Fridtjof Nansen was intimately involved with the great changes of the twentieth century - in society and politics, as well as in science and in travel.  He began his career as a pioneer in science, the first to show that nerve networks were made up of inter-communicating individual cells, rather than one continuous structure.  His scientific results, gathered on board the Fram as she drifted through the Arctic, are still of interest as they provide a baseline for estimates of the affect of global warming on the rapidly melting ice.  So much so that his six volume set of results was reprinted by an American university towards the end of the twentieth century.  Fridtjof Nansen was actively involved in Russia just before the First World War and as Communism was adopted throughout the Russian Empire.  He  wrote a book on his travels through Siberia in Tsarist Russia as well as two on his travels in the Caucasus after the revolution.  He regarded the Eskimo he met in Greenland as living in a truly communistic society.  Both Lenin and the last Tsar read his book on Siberia.  He helped obtain Norwegian independence from Sweden.  Although a republican, Fridtjof Nansen was instrumental in persuading a Danish prince to become the first modern king of Norway.

In his youth he ‘dropped out’ of university to go hunting seals on a sailing ship.  And yet, by the time his journal of this period was published as a book, Nansen wrote of his opposition to whaling - in the very year that his countrymen sent the first ever factory-whaler to the South Atlantic.

Nansen's pioneering work with the millions of refugees at the end of the First World War resulted in his being awarded the Nobel Prize for Peace.

Fridtjof Nansen, his wife, Eva, and daughter, Liv, behind.
E. Nesbit makes four references to the Arctic, two to Northern Lights or Aurora Borealis, two to dogs and sledges.  We do not have to look far for her inspiration, as we also find one substantial reference to a Viking, two to Norway, and three to Fridtjof Nansen...  Read more 
Arthur Ransome was the next writer to publish work which used Fridtjof Nansen's books as the basis for his narative.   E Nesbit invented the modern fantasy genre while Arthur Ransome made it seem utterly real.  We can assume that Arthur Ransome read Nesbit's writing as she was the leading children's author of her time.  Whether he got the idea from E Nesbit for using Fridtjof Nansen's writings in his own stories we cannot be sure.  However, he repeatedly  cites Nansen's books. Read more
The recent publication of JRR Tolkien's Roverandom throws light on those who influenced him.  In this early and previously unknown work, JRR Tolkien refers directly to E Nesbit's creation, the Psammead.  Tolkien therefore wrote of a character invented by Nesbit, the Psammead, and didn't change the name.  I reveal here that JRR Tolkien also borrowed from Fridtjof Nansen, through character and plot, and in very great measure.  Tolkien, however, never acknowledged the fact - at least not directly. Read more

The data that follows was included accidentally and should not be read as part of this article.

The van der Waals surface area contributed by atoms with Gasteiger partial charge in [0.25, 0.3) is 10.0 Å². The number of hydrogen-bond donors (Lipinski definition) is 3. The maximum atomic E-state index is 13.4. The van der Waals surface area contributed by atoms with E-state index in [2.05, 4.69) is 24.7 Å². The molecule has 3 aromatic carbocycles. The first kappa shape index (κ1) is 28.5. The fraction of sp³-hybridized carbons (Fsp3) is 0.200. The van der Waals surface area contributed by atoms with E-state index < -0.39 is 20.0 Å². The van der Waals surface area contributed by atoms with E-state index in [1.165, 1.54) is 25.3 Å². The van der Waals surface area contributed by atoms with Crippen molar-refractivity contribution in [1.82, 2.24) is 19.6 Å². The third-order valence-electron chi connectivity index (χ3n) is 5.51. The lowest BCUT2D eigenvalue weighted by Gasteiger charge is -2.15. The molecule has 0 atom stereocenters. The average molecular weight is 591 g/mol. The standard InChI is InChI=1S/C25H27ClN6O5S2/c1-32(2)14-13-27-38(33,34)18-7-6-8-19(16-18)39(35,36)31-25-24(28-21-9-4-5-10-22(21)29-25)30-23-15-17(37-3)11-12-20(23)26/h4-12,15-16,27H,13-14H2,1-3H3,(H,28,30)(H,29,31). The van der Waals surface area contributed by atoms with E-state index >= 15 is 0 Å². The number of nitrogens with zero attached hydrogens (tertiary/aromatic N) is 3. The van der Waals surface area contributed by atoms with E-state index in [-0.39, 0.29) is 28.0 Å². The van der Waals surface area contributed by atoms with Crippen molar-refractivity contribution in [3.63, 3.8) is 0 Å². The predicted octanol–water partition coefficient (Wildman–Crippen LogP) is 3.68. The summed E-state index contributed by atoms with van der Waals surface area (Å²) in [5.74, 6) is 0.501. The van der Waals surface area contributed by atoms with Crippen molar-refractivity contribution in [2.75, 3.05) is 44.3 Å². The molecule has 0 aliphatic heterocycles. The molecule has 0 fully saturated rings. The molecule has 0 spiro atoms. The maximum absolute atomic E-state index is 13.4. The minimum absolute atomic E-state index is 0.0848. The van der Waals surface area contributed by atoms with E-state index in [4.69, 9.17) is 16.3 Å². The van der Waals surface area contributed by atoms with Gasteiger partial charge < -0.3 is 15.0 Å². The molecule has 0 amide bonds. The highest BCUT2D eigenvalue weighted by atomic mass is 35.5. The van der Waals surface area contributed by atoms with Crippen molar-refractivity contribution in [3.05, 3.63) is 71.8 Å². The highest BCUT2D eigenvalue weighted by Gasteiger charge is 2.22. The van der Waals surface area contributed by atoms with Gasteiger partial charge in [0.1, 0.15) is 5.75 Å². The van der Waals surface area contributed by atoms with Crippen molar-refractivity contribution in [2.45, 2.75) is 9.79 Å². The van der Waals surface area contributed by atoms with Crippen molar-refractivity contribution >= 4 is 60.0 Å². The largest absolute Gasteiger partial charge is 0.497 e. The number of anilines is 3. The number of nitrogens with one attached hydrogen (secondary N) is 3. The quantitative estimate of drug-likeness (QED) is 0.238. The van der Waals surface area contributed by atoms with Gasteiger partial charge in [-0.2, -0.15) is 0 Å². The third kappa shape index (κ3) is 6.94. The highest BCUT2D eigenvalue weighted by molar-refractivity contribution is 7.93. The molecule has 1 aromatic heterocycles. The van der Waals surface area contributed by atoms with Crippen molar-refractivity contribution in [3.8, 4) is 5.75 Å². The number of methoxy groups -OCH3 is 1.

1861  Oct 10 Fridtjof Nansen born near Christiania [now called Oslo].

1881  Student in zoology at Oslo University.

1882  March to July on sealer Viking to Arctic.  On his return appointed Curator in the zoology department, Bergen Museum.  [Diaries from this trip became Hunting and Adventure in the Arctic].

1884  Ski trip from Voss to Christiania and back.  [Writes influential article for Norwegian newspaper which promotes the sport of skiing and later becomes part of Sporting Days in Wild Norway].

1886  Studies at marine biological station in Naples.

1888  Nansen's Greenland Expedition.  [The basis for The First Crossing of Greenland].

1888-9  Over-winters in Greenland.  [Gathered material for Eskimo Life].

1889  Marries Eva Sars.  Curator at the Zoological Institute of Christiania University.

1893 The specially designed boat, Fram, leaves Norway for the Arctic and is deliberately frozen into the ice.  For three years she is carried by the ice across the Arctic Ocean.

1895  Farthest north on ski by Nansen and Johansen. April 7 reached 86 degrees 14 minutes North.

1896  Nansen meets Jackson in Franz Josef Land.  [On his return publishes Farthest North].

1897  Professor of Zoology at Oslo.  Work on result of Fram expedition.  Lecture tours in Europe and America.

1900  Member of the International Committee on Oceanography.

1905  Fridtjof Nansen takes a leading role in the movement for Norwegian independence from Sweden.  As part of this publishes Norway and the Union with Sweden.  To London in 1905 - Norwegian minister to Britain 1906-7.

1907  Death of Eva Nansen.

1908  Professor of Oceanography.

1911  In Northern Mists published after five years of preparatory work.

1913  Trip through the Arctic Ocean to Siberia, up the Yenisei River, and rail across the continent to the Pacific Ocean at Vladivostok.  [Provides material for Through Siberia - The Land of the Future].

1917  In Washington leading commission negotiating trade and food agreement for Norway.  Deals with seizure of Norwegian ships by  U.S.A. on entry of latter into the war.

1919  President of the Norwegian Union for the League of Nations.  In Paris and London to discuss Norway's entry into League of Nations.  Nansen marries his second wife, Sigrun Munthe.

1920  Norwegian delegate to the League of Nations.  League entrusts him with repatriation of war prisoners.

1921  Coordination of famine relief in Russia by the European charities.  League of Nations appoints him as High Commissioner for Refugees with care of the White Russian refugees.